Cheney and His Patsy, Bush,
Face Impeachment Furor
by Jeffrey Steinberg
"Impeach, impeachment, and impeachable are words now back in prominent usage, as the result of the antics of Dick Cheney and his patsy, George W. Bush," Lyndon LaRouche commented on Dec. 22. LaRouche was referring to the firestorm of Congressional and judicial reactions to the Vice President's openly totalitarian assertion that, as the result of the attacks of Sept. 11, 2001, there are no Constitutional limits on the power of the U.S. Presidency.
Cheney's defense of the right of the U.S. military and intelligence agencies to kidnap and torture suspected terrorists had already triggered a bipartisan, bicameral revolt by the U.S. Congress against the Vice President (see EIR Dec. 23, 2005, "Cheney Is the Albatross Around George Bush's Neck"), when the New York Times, on Dec. 16, revealed that President Bush, under Cheney's influence, had signed a secret order, shortly after 9/11, authorizing the National Security Agency (NSA) to spy on American citizens, without first obtaining a warrant from the Foreign Intelligence Surveillance Court. The 1978 Foreign Intelligence Surveillance Act created the secret FISA court, to give judicial approval in those instances where surveillance of American citizens was warranted. In extreme cases, FISA provided the government with permission to conduct surveillance and receive retroactive authorization from the court, 72 hours after the fact.
The Times story singled out Vice President Cheney as the architect of the unconstitutional espionage program, noting that the first Congressional briefing on the NSA spying, took place in Cheney's office in early 2002. Confirming the Times account of Cheney's role, on Dec. 19, Sen. Jay Rockefeller (D-W.V.), the current ranking Democrat on the Senate Select Committee on Intelligence, released a letter that he handwrote to Dick Cheney on July 17, 2003, expressing his grave concerns over the NSA surveillance program, which he had been briefed on earlier in the day (see Documentation).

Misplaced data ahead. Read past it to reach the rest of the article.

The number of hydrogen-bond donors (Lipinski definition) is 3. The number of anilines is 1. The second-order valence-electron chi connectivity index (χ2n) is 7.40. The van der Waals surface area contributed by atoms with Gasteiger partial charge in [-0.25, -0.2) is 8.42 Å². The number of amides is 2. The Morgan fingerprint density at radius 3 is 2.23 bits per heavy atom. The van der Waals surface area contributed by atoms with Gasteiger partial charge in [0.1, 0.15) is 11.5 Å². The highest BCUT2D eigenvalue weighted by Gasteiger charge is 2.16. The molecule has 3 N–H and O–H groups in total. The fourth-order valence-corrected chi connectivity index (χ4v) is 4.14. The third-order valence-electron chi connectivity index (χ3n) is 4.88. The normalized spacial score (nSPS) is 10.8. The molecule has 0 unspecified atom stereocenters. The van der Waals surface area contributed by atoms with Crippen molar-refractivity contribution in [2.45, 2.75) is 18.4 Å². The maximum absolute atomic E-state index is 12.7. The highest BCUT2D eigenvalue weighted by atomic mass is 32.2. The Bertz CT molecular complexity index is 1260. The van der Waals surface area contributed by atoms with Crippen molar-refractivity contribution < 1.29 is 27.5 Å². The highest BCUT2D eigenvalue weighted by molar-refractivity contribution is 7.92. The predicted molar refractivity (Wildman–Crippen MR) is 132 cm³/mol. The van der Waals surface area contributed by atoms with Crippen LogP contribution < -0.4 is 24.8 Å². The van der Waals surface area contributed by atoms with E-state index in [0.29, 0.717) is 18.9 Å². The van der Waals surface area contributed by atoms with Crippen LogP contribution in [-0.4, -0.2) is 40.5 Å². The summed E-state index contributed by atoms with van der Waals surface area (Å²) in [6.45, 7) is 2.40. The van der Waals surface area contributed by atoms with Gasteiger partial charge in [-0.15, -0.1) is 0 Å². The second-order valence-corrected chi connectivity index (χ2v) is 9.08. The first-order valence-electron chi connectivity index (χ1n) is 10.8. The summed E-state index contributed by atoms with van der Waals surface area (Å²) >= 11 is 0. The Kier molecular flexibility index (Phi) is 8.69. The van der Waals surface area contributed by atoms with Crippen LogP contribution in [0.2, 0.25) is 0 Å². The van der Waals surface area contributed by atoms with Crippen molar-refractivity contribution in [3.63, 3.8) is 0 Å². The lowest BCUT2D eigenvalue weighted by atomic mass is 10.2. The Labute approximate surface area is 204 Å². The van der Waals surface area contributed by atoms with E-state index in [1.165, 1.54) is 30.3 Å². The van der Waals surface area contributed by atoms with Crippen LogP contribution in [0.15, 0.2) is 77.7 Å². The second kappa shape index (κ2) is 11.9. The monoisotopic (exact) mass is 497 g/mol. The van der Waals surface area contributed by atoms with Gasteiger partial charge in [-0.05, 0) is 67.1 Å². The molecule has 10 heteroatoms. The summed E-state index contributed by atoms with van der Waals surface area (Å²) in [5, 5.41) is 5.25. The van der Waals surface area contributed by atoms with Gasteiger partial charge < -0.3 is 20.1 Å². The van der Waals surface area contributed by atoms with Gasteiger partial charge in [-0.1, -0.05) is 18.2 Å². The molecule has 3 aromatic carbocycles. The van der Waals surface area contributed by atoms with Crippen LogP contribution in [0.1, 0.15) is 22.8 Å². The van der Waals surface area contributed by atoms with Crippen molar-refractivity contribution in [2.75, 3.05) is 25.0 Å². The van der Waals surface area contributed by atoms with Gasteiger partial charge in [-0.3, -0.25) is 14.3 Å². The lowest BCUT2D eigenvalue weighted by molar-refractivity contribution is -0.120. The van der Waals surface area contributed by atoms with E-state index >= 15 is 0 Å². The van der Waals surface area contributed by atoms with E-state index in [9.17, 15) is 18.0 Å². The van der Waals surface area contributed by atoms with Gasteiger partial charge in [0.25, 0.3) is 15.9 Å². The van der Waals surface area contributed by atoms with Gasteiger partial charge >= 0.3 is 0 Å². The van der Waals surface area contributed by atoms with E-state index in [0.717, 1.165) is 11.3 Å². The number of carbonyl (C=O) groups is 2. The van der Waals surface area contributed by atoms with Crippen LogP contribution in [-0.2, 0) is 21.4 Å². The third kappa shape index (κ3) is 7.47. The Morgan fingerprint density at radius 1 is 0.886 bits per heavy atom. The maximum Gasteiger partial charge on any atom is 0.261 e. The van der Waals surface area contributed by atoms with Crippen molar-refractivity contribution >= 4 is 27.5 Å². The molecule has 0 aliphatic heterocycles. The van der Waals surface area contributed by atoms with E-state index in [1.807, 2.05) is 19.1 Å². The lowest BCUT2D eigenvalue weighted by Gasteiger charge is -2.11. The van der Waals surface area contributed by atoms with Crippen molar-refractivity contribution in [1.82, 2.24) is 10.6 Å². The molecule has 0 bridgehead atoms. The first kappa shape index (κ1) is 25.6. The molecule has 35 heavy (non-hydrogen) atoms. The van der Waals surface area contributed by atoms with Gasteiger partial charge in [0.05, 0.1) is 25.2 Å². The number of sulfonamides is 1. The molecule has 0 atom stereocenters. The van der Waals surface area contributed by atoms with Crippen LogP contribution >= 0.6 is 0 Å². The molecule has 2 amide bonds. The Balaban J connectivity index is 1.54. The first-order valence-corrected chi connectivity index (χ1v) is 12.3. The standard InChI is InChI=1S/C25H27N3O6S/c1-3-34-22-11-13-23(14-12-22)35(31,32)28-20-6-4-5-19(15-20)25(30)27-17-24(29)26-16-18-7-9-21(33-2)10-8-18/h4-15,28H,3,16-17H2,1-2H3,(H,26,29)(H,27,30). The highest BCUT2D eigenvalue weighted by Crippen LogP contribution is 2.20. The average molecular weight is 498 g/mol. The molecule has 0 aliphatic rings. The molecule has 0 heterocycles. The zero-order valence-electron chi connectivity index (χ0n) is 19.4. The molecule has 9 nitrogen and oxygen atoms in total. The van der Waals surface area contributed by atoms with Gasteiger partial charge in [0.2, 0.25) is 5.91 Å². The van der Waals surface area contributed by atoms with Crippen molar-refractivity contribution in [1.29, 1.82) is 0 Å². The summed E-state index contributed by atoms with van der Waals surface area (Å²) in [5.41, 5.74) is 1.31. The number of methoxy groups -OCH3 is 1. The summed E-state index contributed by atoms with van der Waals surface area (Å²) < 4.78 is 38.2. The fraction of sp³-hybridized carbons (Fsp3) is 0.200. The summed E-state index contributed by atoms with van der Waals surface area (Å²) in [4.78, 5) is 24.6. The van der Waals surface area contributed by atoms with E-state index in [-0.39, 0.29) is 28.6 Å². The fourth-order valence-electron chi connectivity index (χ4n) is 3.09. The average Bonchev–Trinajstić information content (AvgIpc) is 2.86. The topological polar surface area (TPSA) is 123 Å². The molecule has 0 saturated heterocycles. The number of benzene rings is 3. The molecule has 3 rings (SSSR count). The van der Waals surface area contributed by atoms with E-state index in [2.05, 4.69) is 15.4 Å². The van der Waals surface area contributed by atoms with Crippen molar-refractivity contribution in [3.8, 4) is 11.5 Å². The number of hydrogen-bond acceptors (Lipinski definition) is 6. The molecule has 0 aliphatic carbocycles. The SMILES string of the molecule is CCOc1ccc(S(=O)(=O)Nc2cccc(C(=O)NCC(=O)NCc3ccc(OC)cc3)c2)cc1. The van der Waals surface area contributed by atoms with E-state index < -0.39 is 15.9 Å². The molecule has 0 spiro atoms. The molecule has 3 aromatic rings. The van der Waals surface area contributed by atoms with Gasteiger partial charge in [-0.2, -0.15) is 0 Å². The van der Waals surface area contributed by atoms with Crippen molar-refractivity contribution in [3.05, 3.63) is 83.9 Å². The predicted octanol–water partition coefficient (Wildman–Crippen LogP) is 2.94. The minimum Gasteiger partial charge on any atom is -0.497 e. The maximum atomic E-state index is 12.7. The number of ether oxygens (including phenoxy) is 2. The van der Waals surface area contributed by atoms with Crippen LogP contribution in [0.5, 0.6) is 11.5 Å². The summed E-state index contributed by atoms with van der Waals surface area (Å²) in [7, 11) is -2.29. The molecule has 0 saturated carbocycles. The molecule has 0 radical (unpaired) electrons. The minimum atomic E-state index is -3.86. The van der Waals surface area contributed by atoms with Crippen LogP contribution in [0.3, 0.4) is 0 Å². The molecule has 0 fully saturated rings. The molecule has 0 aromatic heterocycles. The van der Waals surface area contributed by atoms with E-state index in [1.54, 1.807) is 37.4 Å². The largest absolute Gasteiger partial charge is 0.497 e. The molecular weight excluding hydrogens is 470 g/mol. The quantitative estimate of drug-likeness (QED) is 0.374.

Two days after the Times story—which had been kept on hold for more than a year, under White House pressure—was published, President Bush delivered his weekly Saturday radio address, and launched into an unabashed defense of the NSA illegal, warrantless spying on Americans. In what was tantamount to a suicidal public confession of an impeachable offense, the President admitted: "In the weeks following the terrorist attacks on our nation, I authorized the National Security Agency, consistent with U.S. law and the Constitution [sic], to intercept the international communications of people with known links to al-Qaeda and related terrorist organizations.... This is a highly classified program that is crucial to our national security."